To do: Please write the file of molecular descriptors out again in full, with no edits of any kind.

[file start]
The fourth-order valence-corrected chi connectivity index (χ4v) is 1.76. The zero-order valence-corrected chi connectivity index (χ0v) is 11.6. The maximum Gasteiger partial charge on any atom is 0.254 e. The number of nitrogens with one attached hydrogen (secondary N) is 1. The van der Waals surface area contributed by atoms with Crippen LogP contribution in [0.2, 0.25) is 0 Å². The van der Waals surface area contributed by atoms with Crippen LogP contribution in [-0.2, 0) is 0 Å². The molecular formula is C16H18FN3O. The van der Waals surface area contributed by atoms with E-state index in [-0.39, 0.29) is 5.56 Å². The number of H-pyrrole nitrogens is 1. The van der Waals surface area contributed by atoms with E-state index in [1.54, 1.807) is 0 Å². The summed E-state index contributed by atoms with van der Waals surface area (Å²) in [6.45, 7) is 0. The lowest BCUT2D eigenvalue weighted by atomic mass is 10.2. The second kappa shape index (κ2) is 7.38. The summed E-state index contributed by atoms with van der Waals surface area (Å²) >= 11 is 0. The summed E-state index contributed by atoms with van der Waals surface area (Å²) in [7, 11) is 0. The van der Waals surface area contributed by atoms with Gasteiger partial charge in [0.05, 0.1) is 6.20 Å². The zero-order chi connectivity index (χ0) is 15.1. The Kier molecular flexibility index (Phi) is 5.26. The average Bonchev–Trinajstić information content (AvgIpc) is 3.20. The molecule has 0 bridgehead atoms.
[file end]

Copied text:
The fourth-order valence-corrected chi connectivity index (χ4v) is 1.76. The zero-order valence-corrected chi connectivity index (χ0v) is 11.6. The maximum Gasteiger partial charge on any atom is 0.254 e. The number of nitrogens with one attached hydrogen (secondary N) is 1. The van der Waals surface area contributed by atoms with Crippen LogP contribution in [0.2, 0.25) is 0 Å². The van der Waals surface area contributed by atoms with Crippen LogP contribution in [-0.2, 0) is 0 Å². The molecular formula is C16H18FN3O. The van der Waals surface area contributed by atoms with E-state index in [-0.39, 0.29) is 5.56 Å². The number of H-pyrrole nitrogens is 1. The van der Waals surface area contributed by atoms with E-state index in [1.54, 1.807) is 0 Å². The summed E-state index contributed by atoms with van der Waals surface area (Å²) in [6.45, 7) is 0. The lowest BCUT2D eigenvalue weighted by atomic mass is 10.2. The second kappa shape index (κ2) is 7.38. The summed E-state index contributed by atoms with van der Waals surface area (Å²) >= 11 is 0. The summed E-state index contributed by atoms with van der Waals surface area (Å²) in [7, 11) is 0. The van der Waals surface area contributed by atoms with Gasteiger partial charge in [0.05, 0.1) is 6.20 Å². The zero-order chi connectivity index (χ0) is 15.1. The Kier molecular flexibility index (Phi) is 5.26. The average Bonchev–Trinajstić information content (AvgIpc) is 3.20. The molecule has 0 bridgehead atoms.